Vladimir Putin gave telling hint why he fears NATO in overlooked unearthed interview

US has been 'intimidated by Russia' says Ex-Nato ambassador

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The conflict in Ukraine is now in its twelfth day. This weekend saw Russia agree to ceasefires in several Ukrainian cities in order to allow civilian routes out of the warzone, only for those ceasefires to go unobserved, according to Ukrainian officials. Their reports appeared to back-up footage posted to social media that saw Ukrainians trying to flee Mariupol and Volnovakha come under heavy fire.

Ukrainian President Volodymyr Zelensky has since said that everyone who commits atrocities against Ukraine’s civilians will be punished.

There are a number of reasons why Vladimir Putin is believed to have given the green-light for his military to invade Ukraine on February 24, spanning politics, history and religion.

One of the main driving forces behind his decision, he himself has admitted, is the eastwards expansion of NATO, the alliance which looks to safeguard allies’ freedom and security by political and military means.

As it stands, 30 countries are members of NATO, including a handful of former Soviet states and Soviet satellite states, which Russia had great sway over during its USSR days.

Putin opposes Ukraine’s ambitions to become a full NATO member — it is currently one of the organisation’s “enhanced opportunity partners” — and says he views the country’s aspirations as a direct threat to Russia’s security.

In December last year, Putin said Russia will seek “reliable and long-term security guarantees” from the US and its allies “that would exclude any further NATO moves eastward and the deployment of weapons systems that threaten us in close vicinity to Russian territory”.

Looking back to 2015, he gave a frank interview about his apprehensions over the military aspect of NATO.

He argued that Russia had demilitarised both domestically and abroad, but that NATO was forever increasing its presence and encircling Russia, and that it was the US and NATO that the world ought to fear.

Speaking to the Italian news outlet, Corriere della Sera, he said: “US military spending is higher than that of all countries in the world taken together.

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“The aggregate military spending of NATO countries is ten times, note – ten times higher than that of the Russian Federation.”

He stressed that Russia had virtually no military bases abroad, and that they had been happy to disarm and disband its foreign holdings while the US has maintained theirs.

Putin continued: “We have dismantled our bases in various regions of the world, including Cuba, Vietnam, and so on.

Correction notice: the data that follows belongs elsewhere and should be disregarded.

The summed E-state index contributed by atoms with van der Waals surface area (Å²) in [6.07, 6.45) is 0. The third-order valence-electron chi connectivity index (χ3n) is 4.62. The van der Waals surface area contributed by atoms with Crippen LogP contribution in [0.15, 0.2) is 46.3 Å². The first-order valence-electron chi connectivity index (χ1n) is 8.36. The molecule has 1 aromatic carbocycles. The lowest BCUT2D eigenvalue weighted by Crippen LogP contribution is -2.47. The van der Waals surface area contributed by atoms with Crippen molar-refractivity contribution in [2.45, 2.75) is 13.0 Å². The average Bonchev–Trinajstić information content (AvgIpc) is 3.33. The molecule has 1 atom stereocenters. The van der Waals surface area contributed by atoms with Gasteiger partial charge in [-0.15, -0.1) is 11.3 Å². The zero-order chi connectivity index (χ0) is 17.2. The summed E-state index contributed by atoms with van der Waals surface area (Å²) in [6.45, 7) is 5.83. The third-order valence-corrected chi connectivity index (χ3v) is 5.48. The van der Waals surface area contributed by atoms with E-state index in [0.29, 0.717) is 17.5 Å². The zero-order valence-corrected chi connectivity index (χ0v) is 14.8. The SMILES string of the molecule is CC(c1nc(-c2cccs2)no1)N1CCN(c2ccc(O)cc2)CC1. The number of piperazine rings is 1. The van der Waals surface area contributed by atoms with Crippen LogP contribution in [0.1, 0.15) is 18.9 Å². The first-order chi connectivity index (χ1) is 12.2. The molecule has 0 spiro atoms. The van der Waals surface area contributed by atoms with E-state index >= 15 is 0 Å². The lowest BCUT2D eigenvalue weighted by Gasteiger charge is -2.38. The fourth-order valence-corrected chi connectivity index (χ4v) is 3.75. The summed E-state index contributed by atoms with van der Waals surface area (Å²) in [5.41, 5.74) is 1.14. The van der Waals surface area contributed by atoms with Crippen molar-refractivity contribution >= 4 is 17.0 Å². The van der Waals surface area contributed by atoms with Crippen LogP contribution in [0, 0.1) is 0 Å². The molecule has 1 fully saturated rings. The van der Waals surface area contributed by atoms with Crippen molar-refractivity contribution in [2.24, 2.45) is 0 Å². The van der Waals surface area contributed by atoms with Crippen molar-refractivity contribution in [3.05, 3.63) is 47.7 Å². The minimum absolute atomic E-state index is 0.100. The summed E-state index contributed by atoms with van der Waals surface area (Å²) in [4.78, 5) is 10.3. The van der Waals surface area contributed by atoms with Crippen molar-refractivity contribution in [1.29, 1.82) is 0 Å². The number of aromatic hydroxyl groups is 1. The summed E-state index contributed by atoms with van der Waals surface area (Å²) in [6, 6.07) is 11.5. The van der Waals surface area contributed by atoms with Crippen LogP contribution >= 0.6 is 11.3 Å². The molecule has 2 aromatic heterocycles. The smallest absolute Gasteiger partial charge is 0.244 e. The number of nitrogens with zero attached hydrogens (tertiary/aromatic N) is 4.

“This means that our policy in this respect is not global, offensive or aggressive.”

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He went on to contest that Russia’s increasingly provocative behaviour was defensive: “Everything we do is just a response to the threats emerging against us.”

He added: “We are not expanding anywhere; it is NATO infrastructure, including military infrastructure, that is moving towards our borders.”

He even described Ukraine’s military as a proxy arm of NATO.

At the end of January 2015, he said: “This is not the army, per se, this is a foreign proxy, in this case a foreign NATO legion, which, of course, doesn’t pursue the objective of national interests of Ukraine.

“They have entirely different goals, and they are tied with the achievement of the geopolitical goals of containing Russia.”

While some of his statements were true — the US has maintained military outposts and NATO is expanding — many noted that Putin’s message was really aimed at Ukraine.

Having Ukraine join NATO means having the enemy — the US — on Russia’s doorstep.

Manifesting Russian loyalism in Ukraine was a big campaign cause to Putin and his efforts to stir opposition to NATO membership in the country through things like the rebel-held regions of Donetsk and Luhansk.

Just a year before the 2015 interview, Russia had invaded and successfully annexed the Crimean peninsula from which Russian military troops are today flooding the likes of Kherson and Odessa with personnel.

While having NATO as Russia’s neighbour in Ukraine is something Putin wants to avoid, many have noted that by invading Ukraine, he will have a further four NATO member countries at his border: Romania, Hungary, Slovakia and Poland.

NATO states that it is a defensive alliance as opposed to an aggressive power.

The alliance describes Russia’s assertion that it is encircling the country as a “myth”.

It says only six percent of Russia’s land border touch NATO countries, with just five out of 14 of its bordering countries members of the outfit.

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